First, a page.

Toxic Threats Throughout the Plastics Life Cycle
Exports and Transport
Spills are a significant source of potential exposure to chemicals in plastics. A report by the Sri Lankan Centre for Environmental Justice (CEJ) and IPEN documented impacts of the 2021 pellet spill from the X-Press Pearl cargo ship which released more than 80 billion plastic pellets (1,680 tonnes) along with toxic chemicals. Another IPEN study tested plastic pellets collected from beaches in 23 countries, finding toxic chemicals in all samples.
Plastic waste exports also unequally burden people in low- and middle-income countries with plastic waste from wealthier nations. A 2023 IPEN report found significant amounts of plastic waste exports are unaccounted for, suggesting the problem is even worse than most research identifies.
See our video on threats to vulnerable communities in Africa from plastic waste (with audio available in English and French).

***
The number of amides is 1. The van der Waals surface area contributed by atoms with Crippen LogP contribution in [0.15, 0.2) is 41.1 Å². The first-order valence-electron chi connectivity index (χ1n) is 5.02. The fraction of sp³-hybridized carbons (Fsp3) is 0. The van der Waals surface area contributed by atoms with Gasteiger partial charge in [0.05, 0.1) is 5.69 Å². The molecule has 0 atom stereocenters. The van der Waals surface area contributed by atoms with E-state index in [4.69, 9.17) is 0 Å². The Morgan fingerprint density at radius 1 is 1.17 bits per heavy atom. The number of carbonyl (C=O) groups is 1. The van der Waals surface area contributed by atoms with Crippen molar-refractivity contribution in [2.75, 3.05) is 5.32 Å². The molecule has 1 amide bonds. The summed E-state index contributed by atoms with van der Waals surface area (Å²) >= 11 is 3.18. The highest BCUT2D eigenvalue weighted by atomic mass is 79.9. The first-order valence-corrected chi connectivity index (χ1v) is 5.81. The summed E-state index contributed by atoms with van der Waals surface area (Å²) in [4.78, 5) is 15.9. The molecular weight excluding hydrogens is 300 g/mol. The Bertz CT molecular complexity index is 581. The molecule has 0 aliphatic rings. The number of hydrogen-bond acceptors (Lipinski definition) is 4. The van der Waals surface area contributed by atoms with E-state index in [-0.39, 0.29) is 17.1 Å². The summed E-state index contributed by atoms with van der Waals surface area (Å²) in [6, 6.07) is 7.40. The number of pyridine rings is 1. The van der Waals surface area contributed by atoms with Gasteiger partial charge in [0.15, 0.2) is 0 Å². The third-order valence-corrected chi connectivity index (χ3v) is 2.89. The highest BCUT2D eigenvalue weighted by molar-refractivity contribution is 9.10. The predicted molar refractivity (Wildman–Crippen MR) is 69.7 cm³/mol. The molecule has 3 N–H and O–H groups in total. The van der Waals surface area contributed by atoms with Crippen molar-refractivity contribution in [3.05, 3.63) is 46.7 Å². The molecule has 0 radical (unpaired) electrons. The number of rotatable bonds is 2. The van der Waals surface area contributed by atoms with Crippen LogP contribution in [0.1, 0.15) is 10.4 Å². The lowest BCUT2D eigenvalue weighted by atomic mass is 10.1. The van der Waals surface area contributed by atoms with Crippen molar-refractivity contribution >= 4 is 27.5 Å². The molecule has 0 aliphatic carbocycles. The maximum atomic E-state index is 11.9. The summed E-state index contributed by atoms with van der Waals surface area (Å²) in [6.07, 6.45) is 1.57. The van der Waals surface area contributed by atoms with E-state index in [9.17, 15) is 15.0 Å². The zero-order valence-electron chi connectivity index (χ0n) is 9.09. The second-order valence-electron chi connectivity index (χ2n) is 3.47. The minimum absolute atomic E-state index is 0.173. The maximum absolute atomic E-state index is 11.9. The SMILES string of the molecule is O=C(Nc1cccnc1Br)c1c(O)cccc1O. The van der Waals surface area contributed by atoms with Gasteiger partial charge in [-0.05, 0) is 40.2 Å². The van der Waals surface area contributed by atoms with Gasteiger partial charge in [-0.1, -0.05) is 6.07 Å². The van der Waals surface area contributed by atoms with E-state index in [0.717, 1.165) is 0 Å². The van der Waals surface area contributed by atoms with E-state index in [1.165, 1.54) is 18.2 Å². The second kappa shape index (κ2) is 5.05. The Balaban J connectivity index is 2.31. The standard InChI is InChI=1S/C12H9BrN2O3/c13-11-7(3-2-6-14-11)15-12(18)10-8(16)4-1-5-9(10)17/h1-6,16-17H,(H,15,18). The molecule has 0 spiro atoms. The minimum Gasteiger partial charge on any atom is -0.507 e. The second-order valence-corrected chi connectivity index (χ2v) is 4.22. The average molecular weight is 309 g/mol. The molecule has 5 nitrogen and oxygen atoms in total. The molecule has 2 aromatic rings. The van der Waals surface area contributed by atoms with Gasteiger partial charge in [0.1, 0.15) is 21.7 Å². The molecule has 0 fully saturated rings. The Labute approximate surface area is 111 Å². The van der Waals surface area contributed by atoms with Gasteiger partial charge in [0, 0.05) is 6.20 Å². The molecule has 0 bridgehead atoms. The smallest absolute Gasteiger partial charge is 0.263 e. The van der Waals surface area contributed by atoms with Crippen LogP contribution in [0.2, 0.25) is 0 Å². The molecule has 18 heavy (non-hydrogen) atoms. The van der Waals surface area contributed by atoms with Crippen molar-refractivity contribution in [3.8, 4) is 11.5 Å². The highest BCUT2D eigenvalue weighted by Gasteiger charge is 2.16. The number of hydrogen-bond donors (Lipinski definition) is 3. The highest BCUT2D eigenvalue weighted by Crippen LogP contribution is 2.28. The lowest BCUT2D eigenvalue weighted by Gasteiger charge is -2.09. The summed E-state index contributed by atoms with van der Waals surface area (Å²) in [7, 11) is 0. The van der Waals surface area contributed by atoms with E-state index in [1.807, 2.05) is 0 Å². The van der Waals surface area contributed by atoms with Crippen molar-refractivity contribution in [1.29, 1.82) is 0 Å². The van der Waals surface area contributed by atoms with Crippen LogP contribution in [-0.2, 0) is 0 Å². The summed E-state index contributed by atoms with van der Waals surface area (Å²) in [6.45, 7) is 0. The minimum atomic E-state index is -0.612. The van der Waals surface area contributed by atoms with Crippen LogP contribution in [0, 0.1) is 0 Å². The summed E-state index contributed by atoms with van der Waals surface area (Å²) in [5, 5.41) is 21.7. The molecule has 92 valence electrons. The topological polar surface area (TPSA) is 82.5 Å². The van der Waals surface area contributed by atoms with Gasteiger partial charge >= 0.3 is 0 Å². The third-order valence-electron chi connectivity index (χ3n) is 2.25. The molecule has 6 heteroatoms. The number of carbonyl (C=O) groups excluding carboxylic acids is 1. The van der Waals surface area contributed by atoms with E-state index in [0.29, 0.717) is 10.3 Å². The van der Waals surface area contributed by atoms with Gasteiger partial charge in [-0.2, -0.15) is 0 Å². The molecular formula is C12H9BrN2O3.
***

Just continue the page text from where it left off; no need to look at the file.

Microplastics have also been identified as a source of global dispersal of toxic chemicals in plastics. Microplastics are plastics that are smaller than 5 mm (about 0.2 in). They can either be produced intentionally (as plastic pellets or “microbeads”) or fragment from larger plastics. Microplastics have been found in many commercial fish species around the world. Studies have linked exposure to microplastics in aquatic organisms to decreased food consumption, weight loss and energy depletion, decreased growth rate, and decreased fertility.
Studies have found microplastics in beer, wine, energy drinks, tea, milk, honey, sugar, and salt. One study found that infants fed milk from sterilized plastic bottles could ingest as many as 3 million microplastic particles per day. We can also breathe in microplastics. Studies have detected microplastics in human stool, blood, placenta, and lungs. Clothing may be a source of microplastics in air: one study found that airborne microplastics may be released when we wear synthetic (rayon, nylon or other plastic) clothing.